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Thursday, December 23, 2010

D.L. Watson - filmmaker, modder and entrepreneur

Oh darn, video crashed!D.L. Watson, from Eugene, Oregon, is one of those real “characters” who epitomise the independent artist and who form the backbone of every community. He’s one of the most outspoken critics of Moviestorm, and at the same time one of its most vocal and active supporters.

He’s been making movies since 2005. He couldn’t afford to go to film school, so he started by teaching himself to edit. He took the whole of the first series of Lost from the DVD box set, and edited it down into a feature-length movie, adding his own sound effects and score. He then found himself inundated with requests to do the same to other TV series. “It was fun at first,” he laughs, “but I really wanted to do my own stuff. And I didn’t want to get sued either!”  In 2006, he bought his first camera, a small Panasonic which he still uses, and started to shoot live action films under the banner of Leefilm Productions. He soon began to find it frustrating as he couldn’t yet do what he wanted. Then in 2007, he discovered The Movies and realised that he could do a lot in animation that he couldn’t afford to do any other way.  Around this time, he and a friend had an idea for a science fiction movie, The Grey People, which he’s been working on ever since.

Two years ago, D.L. suffered a serious injury while working out in the gym, and had to give up his job as a Radio Shack salesman. He’s been using his time to practice his film-making skills, and is planning to go back to school in January to study film-making properly. He’s tried many different tools and techniques, including iClone and Moviestorm, and for one recent film, Graphic: A Risky Business, he used a unique blend of Moviestorm and live action. His latest film, The Letter, was shot live action and storyboarded using Moviestorm. “It’s all about finding the right tools for the job,” he says. “Moviestorm is great for storyboards, even if you don’t use it in the film.  When I saw Saving Grace, by Sisch, I pretty much fell in love with Moviestorm and knew it was what I needed for The Grey People. It’s affordable too at only $250. Just a camera will cost you at least $300. When you’re in my situation, that’s important.”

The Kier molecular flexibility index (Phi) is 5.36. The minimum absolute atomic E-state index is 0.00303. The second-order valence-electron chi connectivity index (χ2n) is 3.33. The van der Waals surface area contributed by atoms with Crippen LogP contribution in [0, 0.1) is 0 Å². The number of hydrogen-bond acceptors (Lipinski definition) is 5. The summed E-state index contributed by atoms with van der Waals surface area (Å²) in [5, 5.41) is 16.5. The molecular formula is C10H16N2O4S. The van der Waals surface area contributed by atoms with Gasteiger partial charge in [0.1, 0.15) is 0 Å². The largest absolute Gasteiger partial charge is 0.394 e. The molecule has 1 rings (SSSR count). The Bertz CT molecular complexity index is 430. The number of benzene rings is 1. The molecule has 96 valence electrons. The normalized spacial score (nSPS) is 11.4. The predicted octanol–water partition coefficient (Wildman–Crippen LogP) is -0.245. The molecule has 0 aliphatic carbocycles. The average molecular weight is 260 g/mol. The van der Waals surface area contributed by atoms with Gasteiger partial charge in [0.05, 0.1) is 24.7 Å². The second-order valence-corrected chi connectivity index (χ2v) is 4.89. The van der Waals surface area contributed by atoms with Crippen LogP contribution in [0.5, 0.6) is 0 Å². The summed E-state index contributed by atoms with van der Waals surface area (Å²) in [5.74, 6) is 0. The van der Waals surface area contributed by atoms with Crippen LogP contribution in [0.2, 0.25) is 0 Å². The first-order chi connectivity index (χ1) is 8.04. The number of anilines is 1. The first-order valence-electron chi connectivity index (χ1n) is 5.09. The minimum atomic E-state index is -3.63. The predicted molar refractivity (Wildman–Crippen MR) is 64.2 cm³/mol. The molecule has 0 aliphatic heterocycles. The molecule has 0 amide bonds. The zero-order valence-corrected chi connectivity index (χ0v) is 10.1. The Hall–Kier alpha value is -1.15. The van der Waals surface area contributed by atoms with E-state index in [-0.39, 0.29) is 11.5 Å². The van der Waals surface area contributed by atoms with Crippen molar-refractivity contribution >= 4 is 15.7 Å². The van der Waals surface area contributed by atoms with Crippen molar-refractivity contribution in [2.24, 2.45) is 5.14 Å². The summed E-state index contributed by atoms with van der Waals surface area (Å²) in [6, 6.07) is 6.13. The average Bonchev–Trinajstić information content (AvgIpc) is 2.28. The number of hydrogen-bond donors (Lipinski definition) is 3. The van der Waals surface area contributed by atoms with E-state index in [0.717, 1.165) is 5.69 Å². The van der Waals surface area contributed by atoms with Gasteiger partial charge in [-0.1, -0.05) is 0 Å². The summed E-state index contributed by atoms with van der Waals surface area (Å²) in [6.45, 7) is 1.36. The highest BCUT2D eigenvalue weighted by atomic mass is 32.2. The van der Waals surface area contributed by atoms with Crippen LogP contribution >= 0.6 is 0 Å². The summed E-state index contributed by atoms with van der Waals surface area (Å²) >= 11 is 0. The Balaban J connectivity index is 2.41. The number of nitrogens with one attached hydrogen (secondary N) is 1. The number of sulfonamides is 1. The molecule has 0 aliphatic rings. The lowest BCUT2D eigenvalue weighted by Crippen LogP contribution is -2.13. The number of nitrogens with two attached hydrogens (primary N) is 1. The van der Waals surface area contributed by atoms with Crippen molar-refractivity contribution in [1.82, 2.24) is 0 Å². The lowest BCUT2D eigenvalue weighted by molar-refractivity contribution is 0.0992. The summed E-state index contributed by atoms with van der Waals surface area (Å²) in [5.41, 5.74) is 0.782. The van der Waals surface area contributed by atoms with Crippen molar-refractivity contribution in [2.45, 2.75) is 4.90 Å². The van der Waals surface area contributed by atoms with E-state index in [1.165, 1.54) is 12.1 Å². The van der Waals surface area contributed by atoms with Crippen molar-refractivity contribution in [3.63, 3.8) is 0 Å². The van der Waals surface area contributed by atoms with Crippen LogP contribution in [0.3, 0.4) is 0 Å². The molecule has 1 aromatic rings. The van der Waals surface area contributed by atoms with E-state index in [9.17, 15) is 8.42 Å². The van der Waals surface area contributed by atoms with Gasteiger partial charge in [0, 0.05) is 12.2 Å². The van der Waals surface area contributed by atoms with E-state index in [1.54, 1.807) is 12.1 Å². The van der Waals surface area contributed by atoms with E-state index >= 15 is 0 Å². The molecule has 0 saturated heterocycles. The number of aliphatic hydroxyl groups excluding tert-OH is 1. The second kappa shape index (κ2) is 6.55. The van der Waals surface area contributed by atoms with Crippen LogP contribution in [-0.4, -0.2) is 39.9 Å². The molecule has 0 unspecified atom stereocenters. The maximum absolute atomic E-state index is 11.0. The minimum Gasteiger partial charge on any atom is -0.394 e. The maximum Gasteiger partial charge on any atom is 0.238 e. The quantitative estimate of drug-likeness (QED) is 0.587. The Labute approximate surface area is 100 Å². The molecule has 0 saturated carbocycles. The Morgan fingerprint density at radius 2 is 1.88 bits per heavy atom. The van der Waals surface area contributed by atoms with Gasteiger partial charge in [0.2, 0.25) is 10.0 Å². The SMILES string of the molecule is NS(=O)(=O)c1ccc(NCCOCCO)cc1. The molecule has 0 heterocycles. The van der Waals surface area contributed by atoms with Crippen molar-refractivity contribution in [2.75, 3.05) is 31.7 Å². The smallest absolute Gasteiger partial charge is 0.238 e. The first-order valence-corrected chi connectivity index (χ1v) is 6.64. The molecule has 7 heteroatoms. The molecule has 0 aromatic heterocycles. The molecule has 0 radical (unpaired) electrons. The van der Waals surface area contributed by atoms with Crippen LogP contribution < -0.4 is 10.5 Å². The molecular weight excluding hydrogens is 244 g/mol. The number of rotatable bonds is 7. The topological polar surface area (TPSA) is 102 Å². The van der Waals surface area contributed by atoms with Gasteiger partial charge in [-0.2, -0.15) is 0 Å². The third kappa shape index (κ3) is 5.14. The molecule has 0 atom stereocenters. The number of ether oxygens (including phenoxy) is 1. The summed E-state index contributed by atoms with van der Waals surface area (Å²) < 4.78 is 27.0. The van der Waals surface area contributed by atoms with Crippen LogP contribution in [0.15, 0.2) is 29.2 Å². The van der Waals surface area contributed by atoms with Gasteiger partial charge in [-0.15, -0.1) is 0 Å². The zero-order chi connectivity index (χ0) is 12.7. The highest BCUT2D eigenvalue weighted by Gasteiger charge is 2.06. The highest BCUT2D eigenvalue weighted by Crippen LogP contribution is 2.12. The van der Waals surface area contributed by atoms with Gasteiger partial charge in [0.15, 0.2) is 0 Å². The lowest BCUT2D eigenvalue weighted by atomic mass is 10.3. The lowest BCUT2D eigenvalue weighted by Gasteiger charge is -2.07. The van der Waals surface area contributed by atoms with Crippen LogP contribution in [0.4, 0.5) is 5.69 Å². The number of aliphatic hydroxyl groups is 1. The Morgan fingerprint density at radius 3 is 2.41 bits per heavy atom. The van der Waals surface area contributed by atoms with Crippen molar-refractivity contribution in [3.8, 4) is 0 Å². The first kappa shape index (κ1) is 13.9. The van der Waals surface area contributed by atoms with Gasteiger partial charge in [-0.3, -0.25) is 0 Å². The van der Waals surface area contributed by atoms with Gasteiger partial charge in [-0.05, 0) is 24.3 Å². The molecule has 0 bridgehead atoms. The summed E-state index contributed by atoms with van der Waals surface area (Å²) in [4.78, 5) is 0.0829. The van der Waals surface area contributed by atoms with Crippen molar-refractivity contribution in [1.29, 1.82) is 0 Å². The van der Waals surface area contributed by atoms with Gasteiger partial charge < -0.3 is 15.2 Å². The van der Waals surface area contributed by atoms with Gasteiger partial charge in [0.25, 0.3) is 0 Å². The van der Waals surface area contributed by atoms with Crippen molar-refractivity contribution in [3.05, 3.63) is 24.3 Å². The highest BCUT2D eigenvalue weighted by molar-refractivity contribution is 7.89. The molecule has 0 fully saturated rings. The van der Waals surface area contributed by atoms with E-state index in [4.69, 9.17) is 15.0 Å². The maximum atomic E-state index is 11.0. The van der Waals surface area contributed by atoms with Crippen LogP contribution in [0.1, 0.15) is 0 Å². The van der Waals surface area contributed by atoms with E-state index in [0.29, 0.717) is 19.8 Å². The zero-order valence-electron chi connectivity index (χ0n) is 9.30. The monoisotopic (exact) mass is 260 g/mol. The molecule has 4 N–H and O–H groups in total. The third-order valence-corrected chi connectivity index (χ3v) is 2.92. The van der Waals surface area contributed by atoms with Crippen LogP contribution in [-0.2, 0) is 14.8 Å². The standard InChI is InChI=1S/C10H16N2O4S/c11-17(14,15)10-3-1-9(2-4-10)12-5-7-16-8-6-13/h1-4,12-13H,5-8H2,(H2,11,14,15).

Shortly after starting with Moviestorm, he became very aware of its limitations. “I’m probably the biggest pain in your ass,” he admits cheerfully. However, rather than give up, he decided to see what he could do to make Moviestorm do what he wanted. The first thing he made was the nav mesh, a free add-on that allows characters to be raised off the ground and effectively create multi-level sets. “In one of the beta versions, there was a bug that allowed you to put characters in mid-air. I was using that, and then you fixed it, so I had to make the nav mesh to get the shots I wanted. I then realised that the only way to get the rest of the sets for The Grey People was to build them myself. I started with the sci-fi corridor, and then the cave, and there are more in production.”

D.L. took the controversial decision to charge for some of his mods, which a lot of people in the machinima community took offense to. “They’re pretty cheap, particularly compared to what you have to pay for addons for some other tools,” he says. “I’m just asking people to pay a small amount to use the sets from my movie. And the nav mesh, my most popular mod, is still free.” He’s also starting up a line of free mods for non-commercial use. He’s taking free models from TurboSquid and other sources and converting them for use in Moviestorm. “As long as you credit the original creator, and don’t use them for commercial projects, there aren’t any copyright issues,” he notes. “It’s a fast, easy way to create free mods than everyone can use.”

As well as starting shooting on The Grey People in 2011, D.L. has several Web ventures going. He runs TMU Theater (shortly to be renamed IndyTheater), an online venue for streaming high quality machinima and independent movie premieres. He’s also partnered with Moviestorm pioneers Phil “Overman” Rice and Tree to launch MSCopilot. He was inspired by Video Copilot, a key site for After Effects users, and realised that Moviestorm could use something similar. He sees MSCopilot as a central site for mods and modders. It will host a store where people can submit their mods. The MSCopilot team will check the mods and ensure they work, and provide sales and payment services. They’ll also have a load of tutorials to help modders. “The Moviestorm wiki never really took off, so we decided to do this instead. It’s something the community needs.”

D.L. is very conscious of the community. “I’d love to help out more when people ask for mods, but it’s always a race with Lucinda,” he grins. “And she always wins.” He has one last surprise up his sleeve. When he finishes The Grey People, he’s going to release the Moviestorm files as an open source movie. He’ll be including all the props, dialogue, and even save files. The idea is that people will get a unique insight into how a movie is created, from the early test footage to the final scenes. They’ll be able to mash up and remix the movie, just as D.L. did with Lost when he was starting off.

Read More:
D.L. Watson: Moviestorm | Facebook | Flickr
Leefilm Productions: Home Page | Facebook | TurboSquid | Vimeo | Twitter
The Grey People: Facebook
TMU Theater / IndyTheater: Home Page | Facebook
MSCopilot: Home page | Facebook

(6) Comments | Permalink | Posted by Matt Kelland

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